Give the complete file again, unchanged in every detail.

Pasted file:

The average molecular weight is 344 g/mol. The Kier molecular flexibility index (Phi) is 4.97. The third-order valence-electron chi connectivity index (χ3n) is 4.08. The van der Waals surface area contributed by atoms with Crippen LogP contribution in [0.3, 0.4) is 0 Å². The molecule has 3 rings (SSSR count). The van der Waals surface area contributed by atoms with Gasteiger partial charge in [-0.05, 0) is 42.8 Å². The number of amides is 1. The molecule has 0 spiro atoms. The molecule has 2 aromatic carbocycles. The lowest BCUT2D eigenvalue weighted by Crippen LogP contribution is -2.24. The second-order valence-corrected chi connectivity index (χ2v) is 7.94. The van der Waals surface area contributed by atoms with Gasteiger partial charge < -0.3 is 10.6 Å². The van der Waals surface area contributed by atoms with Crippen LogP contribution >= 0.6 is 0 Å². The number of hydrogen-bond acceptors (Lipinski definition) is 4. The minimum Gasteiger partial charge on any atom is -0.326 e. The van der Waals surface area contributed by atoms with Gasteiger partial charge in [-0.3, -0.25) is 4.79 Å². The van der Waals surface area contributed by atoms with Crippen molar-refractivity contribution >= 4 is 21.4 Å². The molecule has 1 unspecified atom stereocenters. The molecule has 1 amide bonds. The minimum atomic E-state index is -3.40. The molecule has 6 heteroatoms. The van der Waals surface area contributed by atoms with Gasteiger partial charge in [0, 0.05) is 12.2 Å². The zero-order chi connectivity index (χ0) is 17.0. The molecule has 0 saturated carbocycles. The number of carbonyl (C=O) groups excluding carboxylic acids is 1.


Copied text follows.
The average molecular weight is 344 g/mol. The Kier molecular flexibility index (Phi) is 4.97. The third-order valence-electron chi connectivity index (χ3n) is 4.08. The van der Waals surface area contributed by atoms with Crippen LogP contribution in [0.3, 0.4) is 0 Å². The molecule has 3 rings (SSSR count). The van der Waals surface area contributed by atoms with Gasteiger partial charge in [-0.05, 0) is 42.8 Å². The number of amides is 1. The molecule has 0 spiro atoms. The molecule has 2 aromatic carbocycles. The lowest BCUT2D eigenvalue weighted by Crippen LogP contribution is -2.24. The second-order valence-corrected chi connectivity index (χ2v) is 7.94. The van der Waals surface area contributed by atoms with Gasteiger partial charge < -0.3 is 10.6 Å². The van der Waals surface area contributed by atoms with Crippen LogP contribution >= 0.6 is 0 Å². The number of hydrogen-bond acceptors (Lipinski definition) is 4. The minimum Gasteiger partial charge on any atom is -0.326 e. The van der Waals surface area contributed by atoms with Gasteiger partial charge in [-0.3, -0.25) is 4.79 Å². The van der Waals surface area contributed by atoms with Crippen molar-refractivity contribution >= 4 is 21.4 Å². The molecule has 1 unspecified atom stereocenters. The molecule has 1 amide bonds. The minimum atomic E-state index is -3.40. The molecule has 6 heteroatoms. The van der Waals surface area contributed by atoms with Gasteiger partial charge in [0, 0.05) is 12.2 Å². The zero-order chi connectivity index (χ0) is 17.0. The molecule has 0 saturated carbocycles. The number of carbonyl (C=O) groups excluding carboxylic acids is 1.